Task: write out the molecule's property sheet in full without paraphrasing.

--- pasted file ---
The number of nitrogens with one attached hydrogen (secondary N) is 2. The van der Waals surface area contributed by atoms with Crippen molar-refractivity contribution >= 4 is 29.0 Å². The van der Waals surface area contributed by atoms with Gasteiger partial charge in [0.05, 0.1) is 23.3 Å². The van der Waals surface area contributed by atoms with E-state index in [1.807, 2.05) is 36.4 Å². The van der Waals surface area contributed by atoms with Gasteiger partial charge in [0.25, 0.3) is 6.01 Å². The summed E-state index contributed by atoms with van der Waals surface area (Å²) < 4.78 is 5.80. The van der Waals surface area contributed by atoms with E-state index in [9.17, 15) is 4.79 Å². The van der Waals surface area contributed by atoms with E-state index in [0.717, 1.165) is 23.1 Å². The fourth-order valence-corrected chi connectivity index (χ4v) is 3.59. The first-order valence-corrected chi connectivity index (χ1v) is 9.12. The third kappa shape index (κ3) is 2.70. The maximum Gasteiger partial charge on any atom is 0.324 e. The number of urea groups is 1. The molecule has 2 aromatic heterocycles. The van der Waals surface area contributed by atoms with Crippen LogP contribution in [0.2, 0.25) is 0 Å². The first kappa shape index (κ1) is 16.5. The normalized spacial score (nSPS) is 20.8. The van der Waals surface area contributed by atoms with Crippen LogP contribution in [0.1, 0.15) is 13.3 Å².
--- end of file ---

The number of nitrogens with one attached hydrogen (secondary N) is 2. The van der Waals surface area contributed by atoms with Crippen molar-refractivity contribution >= 4 is 29.0 Å². The van der Waals surface area contributed by atoms with Gasteiger partial charge in [0.05, 0.1) is 23.3 Å². The van der Waals surface area contributed by atoms with E-state index in [1.807, 2.05) is 36.4 Å². The van der Waals surface area contributed by atoms with Gasteiger partial charge in [0.25, 0.3) is 6.01 Å². The summed E-state index contributed by atoms with van der Waals surface area (Å²) < 4.78 is 5.80. The van der Waals surface area contributed by atoms with E-state index in [9.17, 15) is 4.79 Å². The van der Waals surface area contributed by atoms with E-state index in [0.717, 1.165) is 23.1 Å². The fourth-order valence-corrected chi connectivity index (χ4v) is 3.59. The first-order valence-corrected chi connectivity index (χ1v) is 9.12. The third kappa shape index (κ3) is 2.70. The maximum Gasteiger partial charge on any atom is 0.324 e. The number of urea groups is 1. The molecule has 2 aromatic heterocycles. The van der Waals surface area contributed by atoms with Crippen LogP contribution in [0.2, 0.25) is 0 Å². The first kappa shape index (κ1) is 16.5. The normalized spacial score (nSPS) is 20.8. The van der Waals surface area contributed by atoms with Crippen LogP contribution in [0.1, 0.15) is 13.3 Å².